AN ACCRA Fast Track High Court, presided over by Justice Jones Dotse, yesterday sentenced Kwabena Amaning alias Tagor and his accomplice, Alhaji Issah Abass, to 15 years imprisonment each after they were found guilty of dealing in narcotic drugs.
While both were found guilty of conspiracy to commit crime, Tagor, the first accused person, was found guilty also of dealing in an enterprise relating to narcotic drugs, with Issah guilty of promoting an enterprise relating to narcotic drugs.
The accused persons were given 15 years on each count and the sentences are to run concurrently.
The trial judge, who suddenly announced that judgment was ready to be read, however
discharged them on two counts each of buying and supplying narcotic drugs, on the grounds that the evidence available was not enough.
In a judgment, which lasted for over three hours, Justice Dotse found most of the 11 witnesses called by the prosecution, as well as Dr. Kofi Agyekum and Prof. J.P. York, the voice experts who analysed the voices of the accused persons on Boakye's tape, as credible.
According to the judge, Prof York was an expert of international standing who had been analysing voices of people in the International Court of Justice in The Hague and at war crime tribunals worldwide.
The judge however expressed dissatisfaction with the shoddy work done by the first investigator in the case, Justice Oppong, describing him as an incompetent detective whose conduct in the witness box exposed him.
Justice Dotse was of the view that for his own selfish reasons, Mr. Oppong searched the house of Tagor who lives at East Legon, four clear days after he had been assigned that task and advised the Police Service to check on the records of such detectives before giving them such assignments of national importance.
He was however full of praise for Detective Inspector Charles Adaba, who completed the investigations and got the meanings of the jargons used on the tape by the accused persons, who were described by the Acting Director for Public Prosecutions, Miss Gertrude Aikins, as “drug barons who purchased and credited drugs in the underworld”.
The trial judge said Inspector Adaba deserved commendation for his painstaking investigations which proved useful to the trial.
Justice Dotse said there was no doubt that a meeting was held in the house of the interdicted Director of Operations of the Ghana Police Service, and that a discussion on the missing 76 cocaine parcels was the subject matter between him, the accused persons and three others.
He said words used on the tape by the accused persons and the interdicted Director included “goods” and “key” which were explained by Inspector Adaba to mean cocaine and kilogrammes in the underworld.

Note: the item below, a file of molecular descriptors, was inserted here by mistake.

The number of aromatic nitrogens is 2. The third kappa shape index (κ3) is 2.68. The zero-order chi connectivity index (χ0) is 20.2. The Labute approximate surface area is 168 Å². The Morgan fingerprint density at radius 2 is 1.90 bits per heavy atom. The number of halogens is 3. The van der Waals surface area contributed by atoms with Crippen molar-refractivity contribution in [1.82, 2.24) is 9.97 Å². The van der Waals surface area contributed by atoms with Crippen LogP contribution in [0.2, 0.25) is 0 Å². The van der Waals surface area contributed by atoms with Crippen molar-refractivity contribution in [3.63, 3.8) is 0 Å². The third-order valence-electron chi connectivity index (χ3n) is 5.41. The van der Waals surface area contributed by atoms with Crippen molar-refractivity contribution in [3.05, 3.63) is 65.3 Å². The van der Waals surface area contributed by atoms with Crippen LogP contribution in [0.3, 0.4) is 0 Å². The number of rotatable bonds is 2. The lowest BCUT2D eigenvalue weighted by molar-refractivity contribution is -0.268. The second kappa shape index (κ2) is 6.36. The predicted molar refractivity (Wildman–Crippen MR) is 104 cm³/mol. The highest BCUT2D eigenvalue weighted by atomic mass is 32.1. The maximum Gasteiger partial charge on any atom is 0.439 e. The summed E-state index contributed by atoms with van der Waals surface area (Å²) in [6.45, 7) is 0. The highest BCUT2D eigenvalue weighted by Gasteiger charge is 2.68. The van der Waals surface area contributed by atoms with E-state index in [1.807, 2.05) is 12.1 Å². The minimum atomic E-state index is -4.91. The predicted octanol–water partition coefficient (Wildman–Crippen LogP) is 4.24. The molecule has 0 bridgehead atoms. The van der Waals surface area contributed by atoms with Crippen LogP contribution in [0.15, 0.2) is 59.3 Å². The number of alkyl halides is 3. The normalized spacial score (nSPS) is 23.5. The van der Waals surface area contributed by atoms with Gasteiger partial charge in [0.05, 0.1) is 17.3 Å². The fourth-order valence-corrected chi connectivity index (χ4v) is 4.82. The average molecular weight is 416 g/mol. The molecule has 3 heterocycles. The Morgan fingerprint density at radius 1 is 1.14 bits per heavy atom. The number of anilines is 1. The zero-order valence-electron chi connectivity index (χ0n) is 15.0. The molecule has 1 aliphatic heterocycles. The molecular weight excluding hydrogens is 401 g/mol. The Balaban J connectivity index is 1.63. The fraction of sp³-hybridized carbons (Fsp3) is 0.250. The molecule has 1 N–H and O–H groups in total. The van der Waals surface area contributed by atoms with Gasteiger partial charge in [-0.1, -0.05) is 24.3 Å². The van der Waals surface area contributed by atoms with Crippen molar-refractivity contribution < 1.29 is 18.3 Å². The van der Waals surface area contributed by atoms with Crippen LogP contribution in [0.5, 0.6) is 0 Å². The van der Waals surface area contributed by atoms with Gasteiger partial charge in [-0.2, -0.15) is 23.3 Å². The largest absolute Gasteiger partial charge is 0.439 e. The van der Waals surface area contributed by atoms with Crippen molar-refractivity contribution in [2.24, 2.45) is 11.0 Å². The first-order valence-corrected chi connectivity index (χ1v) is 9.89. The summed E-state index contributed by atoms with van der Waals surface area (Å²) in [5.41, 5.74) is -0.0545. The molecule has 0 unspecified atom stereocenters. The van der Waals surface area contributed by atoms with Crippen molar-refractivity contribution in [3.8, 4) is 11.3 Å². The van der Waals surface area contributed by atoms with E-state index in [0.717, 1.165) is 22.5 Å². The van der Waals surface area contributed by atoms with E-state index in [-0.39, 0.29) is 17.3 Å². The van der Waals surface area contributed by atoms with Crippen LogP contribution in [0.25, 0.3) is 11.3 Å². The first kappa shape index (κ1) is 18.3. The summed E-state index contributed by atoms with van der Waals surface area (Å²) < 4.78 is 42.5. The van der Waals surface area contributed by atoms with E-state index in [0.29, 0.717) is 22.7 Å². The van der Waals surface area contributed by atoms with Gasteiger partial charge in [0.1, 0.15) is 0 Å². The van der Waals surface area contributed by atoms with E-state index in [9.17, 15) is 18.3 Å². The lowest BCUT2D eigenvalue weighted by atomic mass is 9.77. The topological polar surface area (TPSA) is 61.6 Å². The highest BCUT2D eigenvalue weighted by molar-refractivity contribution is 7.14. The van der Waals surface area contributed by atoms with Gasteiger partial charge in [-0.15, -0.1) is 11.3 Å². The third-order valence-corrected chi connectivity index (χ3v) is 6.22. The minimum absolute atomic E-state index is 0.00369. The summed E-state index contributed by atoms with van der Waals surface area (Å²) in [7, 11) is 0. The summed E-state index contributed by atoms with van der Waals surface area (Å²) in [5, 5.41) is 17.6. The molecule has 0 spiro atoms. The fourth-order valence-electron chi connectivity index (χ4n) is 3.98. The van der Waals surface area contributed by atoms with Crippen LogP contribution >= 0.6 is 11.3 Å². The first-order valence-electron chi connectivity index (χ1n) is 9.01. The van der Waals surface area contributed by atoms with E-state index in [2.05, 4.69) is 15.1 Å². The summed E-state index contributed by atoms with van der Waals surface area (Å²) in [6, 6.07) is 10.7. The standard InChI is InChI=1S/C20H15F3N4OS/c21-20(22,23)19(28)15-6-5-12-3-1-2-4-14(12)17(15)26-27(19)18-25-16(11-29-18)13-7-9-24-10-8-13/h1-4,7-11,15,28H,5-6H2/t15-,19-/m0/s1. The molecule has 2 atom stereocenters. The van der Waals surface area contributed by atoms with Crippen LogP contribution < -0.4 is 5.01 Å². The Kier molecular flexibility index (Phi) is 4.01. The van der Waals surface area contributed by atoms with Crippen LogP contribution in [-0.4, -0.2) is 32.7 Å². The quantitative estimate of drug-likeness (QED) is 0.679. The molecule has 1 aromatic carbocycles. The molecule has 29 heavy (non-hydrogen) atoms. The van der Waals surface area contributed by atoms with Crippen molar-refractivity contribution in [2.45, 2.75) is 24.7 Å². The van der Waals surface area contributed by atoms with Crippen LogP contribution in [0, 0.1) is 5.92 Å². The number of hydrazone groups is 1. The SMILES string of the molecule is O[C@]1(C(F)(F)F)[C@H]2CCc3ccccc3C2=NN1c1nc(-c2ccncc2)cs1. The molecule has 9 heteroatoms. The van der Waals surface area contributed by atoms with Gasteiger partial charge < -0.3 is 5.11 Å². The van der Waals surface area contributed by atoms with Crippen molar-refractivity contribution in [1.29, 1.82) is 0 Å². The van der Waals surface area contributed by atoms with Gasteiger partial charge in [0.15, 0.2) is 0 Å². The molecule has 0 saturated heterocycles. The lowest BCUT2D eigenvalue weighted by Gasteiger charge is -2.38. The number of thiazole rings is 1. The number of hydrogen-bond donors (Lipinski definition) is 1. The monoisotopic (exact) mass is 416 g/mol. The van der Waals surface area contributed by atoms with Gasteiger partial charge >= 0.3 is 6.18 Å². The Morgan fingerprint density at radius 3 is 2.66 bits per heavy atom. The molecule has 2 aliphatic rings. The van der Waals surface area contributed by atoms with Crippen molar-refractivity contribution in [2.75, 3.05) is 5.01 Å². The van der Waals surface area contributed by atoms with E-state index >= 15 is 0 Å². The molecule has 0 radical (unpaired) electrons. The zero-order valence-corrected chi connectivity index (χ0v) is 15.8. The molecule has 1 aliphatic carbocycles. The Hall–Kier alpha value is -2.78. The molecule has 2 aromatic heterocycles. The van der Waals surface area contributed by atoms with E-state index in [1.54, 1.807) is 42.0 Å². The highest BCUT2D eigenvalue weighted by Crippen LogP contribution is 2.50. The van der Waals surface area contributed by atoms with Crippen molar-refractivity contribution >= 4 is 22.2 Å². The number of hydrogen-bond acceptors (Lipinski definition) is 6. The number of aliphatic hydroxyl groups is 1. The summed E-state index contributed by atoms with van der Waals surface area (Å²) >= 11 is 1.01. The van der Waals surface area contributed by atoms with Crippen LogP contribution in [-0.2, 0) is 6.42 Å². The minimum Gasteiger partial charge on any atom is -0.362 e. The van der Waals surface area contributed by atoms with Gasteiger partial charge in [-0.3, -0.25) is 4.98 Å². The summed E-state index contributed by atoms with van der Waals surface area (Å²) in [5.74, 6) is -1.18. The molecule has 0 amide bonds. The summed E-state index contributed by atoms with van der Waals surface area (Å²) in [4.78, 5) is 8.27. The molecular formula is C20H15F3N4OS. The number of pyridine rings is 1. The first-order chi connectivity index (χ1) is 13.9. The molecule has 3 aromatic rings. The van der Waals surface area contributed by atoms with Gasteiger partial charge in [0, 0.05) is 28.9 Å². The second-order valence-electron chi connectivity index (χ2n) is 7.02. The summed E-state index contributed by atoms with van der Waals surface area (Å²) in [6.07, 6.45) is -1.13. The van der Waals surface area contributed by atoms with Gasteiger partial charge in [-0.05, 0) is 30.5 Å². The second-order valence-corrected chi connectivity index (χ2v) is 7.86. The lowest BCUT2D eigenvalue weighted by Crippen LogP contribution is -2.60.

The defence by the drug barons that they were baiting Kofi Boakye to talk after Issah was assigned by Ben Ndego of the Narcotics Control Board to record the meeting, was rejected by the judge.
Furthermore, Justice Dotse said their defence of baiting the ACP had failed woefully due to their loose talking on the tape, noting that they would not have been that open if they were indeed baiting Mr. Boakye.
On Tagor, the judge was of the opinion that there were controversies surrounding his real name as he had several aliases in the past and a cloud of uncertainty hanging over the number of houses he has in Accra, adding however, that the prosecution could have done a better job.
According to Justice Dotse, the demeanour of Tagor in the witness box portrayed him as someone who had very little regard for the truth.
He as well observed that Issah had grown so powerful even among police officers that he had the guts to seize a vehicle belonging to them without a court order, for owing his company, Gazimpex, and blamed the Police Service for that incident.
The judge said Issah, who claimed to have been giving the police tip-offs leading to the arrests of some wanted persons, tried to malign Inspector Adaba because of his vigilance by alleging that the investigator and his colleagues saw Sheriff, a suspect in the case, but failed to arrest him.
He noted that after the allegations, Ms Aikins brought a police diary of action to prove that Adaba was not among those who went to Ada to effect the arrest of Sheriff.
Justice Dotse expressed worry about the seemingly stony silence of the Attorney General in prosecuting ACP Boakye even though everyone was equal before the law.
Reading certain printed portions of the tape recording, the judge reiterated that the ACP should have been charged but said since prosecution had no time limit and the AG had the power to prosecute, “only time will tell”.
He said he had taken into account the mitigation plea of their counsel but had also taken into consideration the menace of narcotic drugs to society.
Prior to the sentencing of the accused persons, their counsels, Mr. Ellis Owusu Fordjour and Mr. Mohammed Atta, pleaded for mitigation for their clients as they were first offenders.
By Fidelia Achama